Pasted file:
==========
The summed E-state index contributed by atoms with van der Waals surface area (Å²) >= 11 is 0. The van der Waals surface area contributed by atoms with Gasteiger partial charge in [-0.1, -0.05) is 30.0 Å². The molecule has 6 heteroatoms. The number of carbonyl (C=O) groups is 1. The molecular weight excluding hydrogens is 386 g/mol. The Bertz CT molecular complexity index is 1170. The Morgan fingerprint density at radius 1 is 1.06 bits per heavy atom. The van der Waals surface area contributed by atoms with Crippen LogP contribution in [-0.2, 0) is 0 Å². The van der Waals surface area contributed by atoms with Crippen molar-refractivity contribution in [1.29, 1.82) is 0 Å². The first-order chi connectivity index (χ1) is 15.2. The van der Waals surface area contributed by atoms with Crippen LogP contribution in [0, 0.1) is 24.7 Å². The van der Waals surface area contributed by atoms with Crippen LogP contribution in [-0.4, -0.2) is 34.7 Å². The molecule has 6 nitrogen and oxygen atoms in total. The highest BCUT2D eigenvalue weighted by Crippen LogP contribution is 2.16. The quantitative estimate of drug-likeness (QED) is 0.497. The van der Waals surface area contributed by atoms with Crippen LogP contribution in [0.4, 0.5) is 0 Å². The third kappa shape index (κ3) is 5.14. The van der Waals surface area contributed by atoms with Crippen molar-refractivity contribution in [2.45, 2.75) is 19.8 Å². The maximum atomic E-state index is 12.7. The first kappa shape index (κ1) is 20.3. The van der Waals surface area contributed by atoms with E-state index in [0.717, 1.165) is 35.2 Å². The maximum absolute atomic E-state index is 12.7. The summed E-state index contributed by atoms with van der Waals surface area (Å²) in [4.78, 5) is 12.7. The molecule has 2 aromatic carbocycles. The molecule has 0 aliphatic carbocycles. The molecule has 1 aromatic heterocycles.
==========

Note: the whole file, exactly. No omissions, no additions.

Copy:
The summed E-state index contributed by atoms with van der Waals surface area (Å²) >= 11 is 0. The van der Waals surface area contributed by atoms with Gasteiger partial charge in [-0.1, -0.05) is 30.0 Å². The molecule has 6 heteroatoms. The number of carbonyl (C=O) groups is 1. The molecular weight excluding hydrogens is 386 g/mol. The Bertz CT molecular complexity index is 1170. The Morgan fingerprint density at radius 1 is 1.06 bits per heavy atom. The van der Waals surface area contributed by atoms with Crippen LogP contribution in [-0.2, 0) is 0 Å². The van der Waals surface area contributed by atoms with Crippen molar-refractivity contribution in [1.29, 1.82) is 0 Å². The first-order chi connectivity index (χ1) is 15.2. The van der Waals surface area contributed by atoms with Crippen LogP contribution in [0, 0.1) is 24.7 Å². The van der Waals surface area contributed by atoms with Crippen LogP contribution in [-0.4, -0.2) is 34.7 Å². The molecule has 6 nitrogen and oxygen atoms in total. The highest BCUT2D eigenvalue weighted by Crippen LogP contribution is 2.16. The quantitative estimate of drug-likeness (QED) is 0.497. The van der Waals surface area contributed by atoms with Crippen LogP contribution in [0.4, 0.5) is 0 Å². The third kappa shape index (κ3) is 5.14. The van der Waals surface area contributed by atoms with Crippen molar-refractivity contribution in [2.45, 2.75) is 19.8 Å². The maximum atomic E-state index is 12.7. The first kappa shape index (κ1) is 20.3. The van der Waals surface area contributed by atoms with E-state index in [0.717, 1.165) is 35.2 Å². The maximum absolute atomic E-state index is 12.7. The summed E-state index contributed by atoms with van der Waals surface area (Å²) in [4.78, 5) is 12.7. The molecule has 2 aromatic carbocycles. The molecule has 0 aliphatic carbocycles. The molecule has 1 aromatic heterocycles.